The American dream, a shining ideal that has served as a beacon of hope for so many for so long, is floundering.
    
25 million Americans cannot find full-time employment. One out of six people are living in poverty, people’s rights are being threatened, and corporate influence has pervaded our most basic institutions. Yet all this can be changed if Americans fight now.
    
This idea was keenly expressed Wednesday night during Rosalyn Woodward Pelles’ lecture, “Fighting for the American Dream.”
    
Pelles, who is the director of the Civil, Human and Women’s Right Department at the national AFL-CIO as well as chair of the board of the Highlander Research and Education Center, spoke to UT students, faculty members and activists about current issues that threaten the ideals which have become synonymous with the American spirit.
    
“I believe that what America saw in the 1930s is once again the reality we face today — the erosion of America’s promise, and therefore the denial of the American dream,” Pelles said.
    
Pelles, who has bent her life’s work around the organizing of workers’ and civil rights, sees the current treatment of America’s working class as one such eroding factor.
    
“Today we are experiencing a great economic crisis that is stacked on the backs of working people while the rich continue to make profits,” Pelles said. “Right now in this crisis, millions are out of work and the official unemployment hovers just above 9 percent. The national rate is probably closer to 16 percent, which includes those who have given up and are no longer looking for work.”
    
This is in stark contrast to the current financial state of America’s elite.
    
“CEOs are making 343 times what the average worker makes,” Pelles said. “We’ve also watched as the folks who created this crisis got a bailout — we cannot even get a handout.”
    
Pelles added that these bailouts have “left the rich and created hardships for the rest of us.”
    
“Those who received bailouts did not put the profits back into our economy,” Pelles said. “They did not create jobs. Instead they sit on their money and seek ways to make more money, even in this climate. They’re happy being the one percent while the rest of us suffer.”
    
Still more factors that presently threaten the livelihood of the American dream include new laws that promise to make voting more difficult, the unfair treatment and elimination of public sector workers, and a tremendous rise in hate speech and violence across the country. Pelles stated that if we are to see these negative influences eradicated from our country, America’s youth must immerse themselves in the fight for their rights.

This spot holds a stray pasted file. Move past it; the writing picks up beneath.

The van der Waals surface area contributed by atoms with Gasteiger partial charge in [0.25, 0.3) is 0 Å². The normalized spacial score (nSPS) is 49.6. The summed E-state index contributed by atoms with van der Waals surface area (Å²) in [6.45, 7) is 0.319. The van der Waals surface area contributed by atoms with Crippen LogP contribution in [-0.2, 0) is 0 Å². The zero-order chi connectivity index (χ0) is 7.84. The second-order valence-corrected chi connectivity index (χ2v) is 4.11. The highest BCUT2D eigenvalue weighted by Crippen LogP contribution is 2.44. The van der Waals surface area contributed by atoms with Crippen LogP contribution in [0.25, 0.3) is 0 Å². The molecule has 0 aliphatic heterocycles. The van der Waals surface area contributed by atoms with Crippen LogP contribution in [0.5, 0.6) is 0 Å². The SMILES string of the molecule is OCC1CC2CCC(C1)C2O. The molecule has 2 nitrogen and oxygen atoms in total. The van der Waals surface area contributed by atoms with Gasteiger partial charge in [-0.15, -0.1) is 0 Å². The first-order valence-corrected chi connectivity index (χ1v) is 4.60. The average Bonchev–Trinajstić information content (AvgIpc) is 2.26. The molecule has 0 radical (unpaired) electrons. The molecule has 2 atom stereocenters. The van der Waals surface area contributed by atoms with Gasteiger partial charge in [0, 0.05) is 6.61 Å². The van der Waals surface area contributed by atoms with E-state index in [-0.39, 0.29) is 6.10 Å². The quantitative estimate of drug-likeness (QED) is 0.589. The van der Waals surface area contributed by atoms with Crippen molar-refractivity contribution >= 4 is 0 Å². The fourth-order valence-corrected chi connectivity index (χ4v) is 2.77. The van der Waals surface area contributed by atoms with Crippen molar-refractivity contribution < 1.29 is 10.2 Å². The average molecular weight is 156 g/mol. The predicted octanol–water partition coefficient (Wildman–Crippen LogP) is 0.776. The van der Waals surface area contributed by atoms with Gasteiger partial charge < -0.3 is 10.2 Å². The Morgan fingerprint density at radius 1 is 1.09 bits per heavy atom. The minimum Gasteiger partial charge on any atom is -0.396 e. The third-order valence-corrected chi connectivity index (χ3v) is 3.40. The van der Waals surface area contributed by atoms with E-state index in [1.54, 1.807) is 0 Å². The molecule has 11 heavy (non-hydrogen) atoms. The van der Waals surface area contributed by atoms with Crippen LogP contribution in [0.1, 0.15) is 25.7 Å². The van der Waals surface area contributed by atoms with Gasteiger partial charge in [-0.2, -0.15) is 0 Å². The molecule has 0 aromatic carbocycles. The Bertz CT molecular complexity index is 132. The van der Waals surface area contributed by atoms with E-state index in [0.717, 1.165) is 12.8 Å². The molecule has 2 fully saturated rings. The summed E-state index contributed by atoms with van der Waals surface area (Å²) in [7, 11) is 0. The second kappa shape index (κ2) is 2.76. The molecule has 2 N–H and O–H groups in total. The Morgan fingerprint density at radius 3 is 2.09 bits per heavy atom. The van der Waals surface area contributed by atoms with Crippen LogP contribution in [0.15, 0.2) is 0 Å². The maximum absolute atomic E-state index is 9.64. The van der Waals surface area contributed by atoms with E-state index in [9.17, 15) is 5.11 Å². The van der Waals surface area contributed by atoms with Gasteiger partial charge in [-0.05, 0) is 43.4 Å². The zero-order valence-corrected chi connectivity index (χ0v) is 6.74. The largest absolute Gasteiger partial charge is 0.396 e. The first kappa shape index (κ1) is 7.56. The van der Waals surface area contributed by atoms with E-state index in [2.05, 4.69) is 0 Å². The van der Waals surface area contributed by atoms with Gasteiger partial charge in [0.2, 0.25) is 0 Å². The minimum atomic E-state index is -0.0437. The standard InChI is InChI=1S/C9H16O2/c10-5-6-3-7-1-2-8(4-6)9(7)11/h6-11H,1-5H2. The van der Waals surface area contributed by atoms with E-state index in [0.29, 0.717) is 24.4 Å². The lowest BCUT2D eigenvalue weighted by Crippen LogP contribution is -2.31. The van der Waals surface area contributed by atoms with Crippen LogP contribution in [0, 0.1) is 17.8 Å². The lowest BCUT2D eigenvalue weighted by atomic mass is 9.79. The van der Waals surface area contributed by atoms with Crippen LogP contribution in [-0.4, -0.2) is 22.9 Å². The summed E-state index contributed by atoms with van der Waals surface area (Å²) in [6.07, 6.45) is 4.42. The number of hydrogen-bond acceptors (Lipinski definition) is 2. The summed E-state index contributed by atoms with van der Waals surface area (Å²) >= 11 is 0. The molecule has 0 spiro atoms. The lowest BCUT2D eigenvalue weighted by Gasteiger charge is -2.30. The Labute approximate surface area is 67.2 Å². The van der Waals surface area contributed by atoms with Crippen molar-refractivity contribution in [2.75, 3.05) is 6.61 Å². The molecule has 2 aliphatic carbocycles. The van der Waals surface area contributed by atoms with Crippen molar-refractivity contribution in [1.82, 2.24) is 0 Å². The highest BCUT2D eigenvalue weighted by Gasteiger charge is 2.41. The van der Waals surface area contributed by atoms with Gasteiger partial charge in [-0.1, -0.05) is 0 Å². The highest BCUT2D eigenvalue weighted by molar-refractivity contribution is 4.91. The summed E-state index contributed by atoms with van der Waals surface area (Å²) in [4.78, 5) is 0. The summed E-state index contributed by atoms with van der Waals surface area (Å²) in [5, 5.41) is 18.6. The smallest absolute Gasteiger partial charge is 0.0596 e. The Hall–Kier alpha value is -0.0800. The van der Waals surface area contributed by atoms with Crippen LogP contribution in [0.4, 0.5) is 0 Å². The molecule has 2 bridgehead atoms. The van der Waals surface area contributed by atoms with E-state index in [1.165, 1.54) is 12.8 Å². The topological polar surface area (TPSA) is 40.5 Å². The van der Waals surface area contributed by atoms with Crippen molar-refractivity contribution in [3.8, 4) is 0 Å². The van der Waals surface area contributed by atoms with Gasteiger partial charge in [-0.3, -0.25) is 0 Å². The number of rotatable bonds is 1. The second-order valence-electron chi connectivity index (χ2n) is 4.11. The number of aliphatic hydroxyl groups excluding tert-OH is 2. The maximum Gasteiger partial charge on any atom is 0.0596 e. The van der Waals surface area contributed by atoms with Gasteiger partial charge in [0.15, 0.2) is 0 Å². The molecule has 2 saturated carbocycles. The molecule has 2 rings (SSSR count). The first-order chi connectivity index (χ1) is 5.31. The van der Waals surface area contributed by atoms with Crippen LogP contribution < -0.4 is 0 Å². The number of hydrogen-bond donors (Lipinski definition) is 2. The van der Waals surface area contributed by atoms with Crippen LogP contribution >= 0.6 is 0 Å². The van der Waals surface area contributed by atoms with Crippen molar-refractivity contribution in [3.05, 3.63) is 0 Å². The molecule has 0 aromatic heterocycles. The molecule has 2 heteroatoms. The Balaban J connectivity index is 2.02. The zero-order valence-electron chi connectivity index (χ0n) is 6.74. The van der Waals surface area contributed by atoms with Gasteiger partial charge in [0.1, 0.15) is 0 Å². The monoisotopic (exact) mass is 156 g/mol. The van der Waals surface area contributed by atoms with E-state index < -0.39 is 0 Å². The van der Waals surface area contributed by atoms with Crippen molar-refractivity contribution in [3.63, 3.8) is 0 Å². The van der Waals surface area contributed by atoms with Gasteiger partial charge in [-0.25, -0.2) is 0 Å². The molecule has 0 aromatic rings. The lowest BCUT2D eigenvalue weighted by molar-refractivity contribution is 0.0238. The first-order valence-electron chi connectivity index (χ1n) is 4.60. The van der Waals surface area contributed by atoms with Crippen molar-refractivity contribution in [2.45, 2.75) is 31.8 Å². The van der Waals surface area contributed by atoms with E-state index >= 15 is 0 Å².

Elandria Williams, Pelles’ colleague at the Highlander Research and Education Center and one-time UT student, found herself agreeing with Pelles’ points.
    
“I think there’s so much that we, especially as young people, have to think about as we move forward,” Williams said. “We have to ask what direction do we want our country to go in and how can we get there?”
    
Pelles pointed to participation in the Occupy movement as an excellent example of how students can get involved in moving America in the right direction.
    
“I am so encouraged by the Occupy movement,” Pelles said. “It has raised the level of consciousness and zeroed in on what the issues are so that people are no longer being fooled. It’s really causing people to go back, rethink things and look at our system in a very different way.”
    
Jayanni Webster, a senior in the College Scholars program and attendee of the lecture, seconded Pelles’ praise of the movement. Webster encourages students to get involved with the Occupy crusade on campus.
    
“Students can come to our general assemblies which take place every Wednesday night at 6 p.m.,” Webster said. “We meet at the HSS Amphitheater and then move to an apartment space from there. The meetings are very participatory with the dialogue and formation of ideas.”
    
Students and faculty can also join Occupy UT’s Facebook group or email occupyut@gmail.com for more information.
    
“This is really a chance for people’s voices to be heard,” Webster added.
    
In Pelles’ opinion, chances and movements like these are absolutely imperative to the preservation of the American dream.
    
“We must close ranks and fight together across movements, across lines of race and gender, because no one can do it alone these days,” Pelles said. “Together we have to make sure that America keeps its promise. Then we can once again talk about the American dream.”